California Court Finds Deed of Trust Enforceable Despite Failure to Name a Trustee
Can there be a trust without a trustee? If the trust instrument is a California deed of trust, the answer is now yes.
In Shuster v. BAC Home Loans Servicing, LP (2012) WL 5984222, the plaintiff/borrowers had borrowed the sum of $670,000, executing a deed of trust as security for the loan. The deed of trust failed to name a trustee. After the borrowers defaulted, the beneficiary recorded a substitution of trustee “substituting” a new corporate trustee. The substituted trustee held a non-judicial foreclosure sale of the property. The borrowers then filed suit, seeking to set aside the sale. The borrowers argued in their lawsuit that the failure to name a trustee in the deed of trust converted the deed of trust to a mortgage and, therefore, the beneficiary could foreclose, if at all, only by means of a court-supervised judicial foreclosure. The trial court and the Court of Appeal disagreed, finding that “the naming of the trustee is irrelevant to the creation of the deed of trust, so long as a trustee is named prior to the foreclosure.”
The Shuster decision is consistent with prior California case law and commentary adhering to the view that a deed of trust is nothing like an ordinary, express trust. In fact, the California courts previously have held that the trustee under a deed of trust is not a true trustee at all and, therefore, is not subject to the general legal principles governing express trusts. ( See Lupertino v. Carbajal (1973) 35 Cal.App.3d 742, 747.) Among other things, a trustee under a deed of trust does not act in a fiduciary capacity and is considered the common agent of both parties. Other courts and commentators have characterized the duties of a trustee under a deed of trust as being purely ministerial in nature. ( See Pro Value Properties, Inc. v. Quality Loan Servicing Corp. (2009) 170 Cal.App.4th 579, 583.) Moreover, as a matter of convenience, the appointed trustee is typically the title company whose form document is being used to create the deed of trust, even though the title company typically has not consented to being named as trustee. It makes sense, then, that the court in Shuster would find the parties’ initial failure to appoint a trustee to be without legal consequence, so long as a trustee was properly named prior to the foreclosure proceedings.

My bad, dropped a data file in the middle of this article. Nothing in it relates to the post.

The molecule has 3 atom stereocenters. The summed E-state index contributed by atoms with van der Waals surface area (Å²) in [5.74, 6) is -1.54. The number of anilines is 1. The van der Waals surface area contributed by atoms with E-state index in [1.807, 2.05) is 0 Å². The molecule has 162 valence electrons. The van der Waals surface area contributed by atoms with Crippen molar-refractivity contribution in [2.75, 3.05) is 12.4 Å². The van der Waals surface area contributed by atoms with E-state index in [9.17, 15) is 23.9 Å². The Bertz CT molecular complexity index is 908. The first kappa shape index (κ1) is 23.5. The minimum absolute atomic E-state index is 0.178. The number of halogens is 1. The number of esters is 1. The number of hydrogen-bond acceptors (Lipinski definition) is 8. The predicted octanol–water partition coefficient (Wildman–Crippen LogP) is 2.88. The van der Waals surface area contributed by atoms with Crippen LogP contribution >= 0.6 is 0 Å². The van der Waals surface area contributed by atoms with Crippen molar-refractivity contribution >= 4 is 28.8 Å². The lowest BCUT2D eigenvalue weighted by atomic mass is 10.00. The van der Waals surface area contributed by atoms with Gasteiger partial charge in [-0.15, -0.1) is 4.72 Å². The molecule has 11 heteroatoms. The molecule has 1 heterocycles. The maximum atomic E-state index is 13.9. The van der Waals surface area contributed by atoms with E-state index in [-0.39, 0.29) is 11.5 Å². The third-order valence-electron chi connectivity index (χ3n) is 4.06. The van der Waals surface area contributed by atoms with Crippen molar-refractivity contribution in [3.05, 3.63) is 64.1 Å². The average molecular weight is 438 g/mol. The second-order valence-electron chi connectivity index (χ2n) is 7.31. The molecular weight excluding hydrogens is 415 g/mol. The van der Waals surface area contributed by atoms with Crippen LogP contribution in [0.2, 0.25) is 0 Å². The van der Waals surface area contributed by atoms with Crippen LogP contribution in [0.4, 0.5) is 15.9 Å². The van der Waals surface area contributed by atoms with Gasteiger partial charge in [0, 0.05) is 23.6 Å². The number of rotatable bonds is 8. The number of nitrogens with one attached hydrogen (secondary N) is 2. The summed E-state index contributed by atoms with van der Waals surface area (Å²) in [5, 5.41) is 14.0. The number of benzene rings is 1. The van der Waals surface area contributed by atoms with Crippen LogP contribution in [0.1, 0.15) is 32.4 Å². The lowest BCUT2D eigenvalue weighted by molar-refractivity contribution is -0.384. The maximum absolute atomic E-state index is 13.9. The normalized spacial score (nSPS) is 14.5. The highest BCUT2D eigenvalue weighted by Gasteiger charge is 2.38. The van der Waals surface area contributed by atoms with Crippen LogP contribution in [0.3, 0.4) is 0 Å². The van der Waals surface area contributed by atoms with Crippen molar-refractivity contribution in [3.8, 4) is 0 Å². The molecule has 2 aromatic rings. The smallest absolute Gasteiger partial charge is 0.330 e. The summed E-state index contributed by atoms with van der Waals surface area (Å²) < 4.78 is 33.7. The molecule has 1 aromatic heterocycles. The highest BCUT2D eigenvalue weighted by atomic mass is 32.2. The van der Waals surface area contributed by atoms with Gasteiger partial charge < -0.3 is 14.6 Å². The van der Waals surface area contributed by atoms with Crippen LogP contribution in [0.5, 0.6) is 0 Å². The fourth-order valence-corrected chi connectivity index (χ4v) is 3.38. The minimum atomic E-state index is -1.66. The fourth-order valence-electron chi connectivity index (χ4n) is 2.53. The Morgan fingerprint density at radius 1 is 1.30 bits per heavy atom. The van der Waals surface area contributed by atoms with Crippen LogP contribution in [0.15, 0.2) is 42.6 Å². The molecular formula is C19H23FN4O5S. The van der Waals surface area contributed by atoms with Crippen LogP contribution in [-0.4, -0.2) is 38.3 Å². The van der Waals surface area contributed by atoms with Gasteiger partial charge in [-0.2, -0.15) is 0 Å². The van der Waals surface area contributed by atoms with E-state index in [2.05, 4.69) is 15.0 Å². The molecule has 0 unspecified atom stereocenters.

The Shuster decision is also another example of the courts’ general willingness to uphold a non-judicial foreclosure sale against a legal challenge, perhaps in recognition of the fact that the borrowers defaulted after all and, in many cases, would likely default again if the sale were set aside. In short, it is only the rare defect of substance, and not mere form, that will justify the remedy of setting aside an otherwise properly-conducted sale.